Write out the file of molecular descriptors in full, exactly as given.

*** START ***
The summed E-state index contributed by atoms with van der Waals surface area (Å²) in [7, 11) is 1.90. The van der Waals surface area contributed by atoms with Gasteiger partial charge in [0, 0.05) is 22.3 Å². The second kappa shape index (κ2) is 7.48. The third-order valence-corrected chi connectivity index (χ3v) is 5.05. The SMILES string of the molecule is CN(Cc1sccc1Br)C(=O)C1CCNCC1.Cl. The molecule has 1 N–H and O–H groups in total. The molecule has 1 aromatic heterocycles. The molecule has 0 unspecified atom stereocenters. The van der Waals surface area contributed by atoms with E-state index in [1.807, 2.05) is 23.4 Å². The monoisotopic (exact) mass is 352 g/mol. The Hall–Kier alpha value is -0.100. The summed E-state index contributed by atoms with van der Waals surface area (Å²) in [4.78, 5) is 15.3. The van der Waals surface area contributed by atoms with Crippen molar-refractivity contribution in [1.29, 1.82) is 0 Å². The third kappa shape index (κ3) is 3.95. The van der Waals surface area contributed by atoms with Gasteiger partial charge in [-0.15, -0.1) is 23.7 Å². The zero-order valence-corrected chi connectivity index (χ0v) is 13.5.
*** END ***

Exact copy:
The summed E-state index contributed by atoms with van der Waals surface area (Å²) in [7, 11) is 1.90. The van der Waals surface area contributed by atoms with Gasteiger partial charge in [0, 0.05) is 22.3 Å². The second kappa shape index (κ2) is 7.48. The third-order valence-corrected chi connectivity index (χ3v) is 5.05. The SMILES string of the molecule is CN(Cc1sccc1Br)C(=O)C1CCNCC1.Cl. The molecule has 1 N–H and O–H groups in total. The molecule has 1 aromatic heterocycles. The molecule has 0 unspecified atom stereocenters. The van der Waals surface area contributed by atoms with E-state index in [1.807, 2.05) is 23.4 Å². The monoisotopic (exact) mass is 352 g/mol. The Hall–Kier alpha value is -0.100. The summed E-state index contributed by atoms with van der Waals surface area (Å²) in [4.78, 5) is 15.3. The van der Waals surface area contributed by atoms with Crippen molar-refractivity contribution in [1.29, 1.82) is 0 Å². The third kappa shape index (κ3) is 3.95. The van der Waals surface area contributed by atoms with Gasteiger partial charge in [-0.15, -0.1) is 23.7 Å². The zero-order valence-corrected chi connectivity index (χ0v) is 13.5.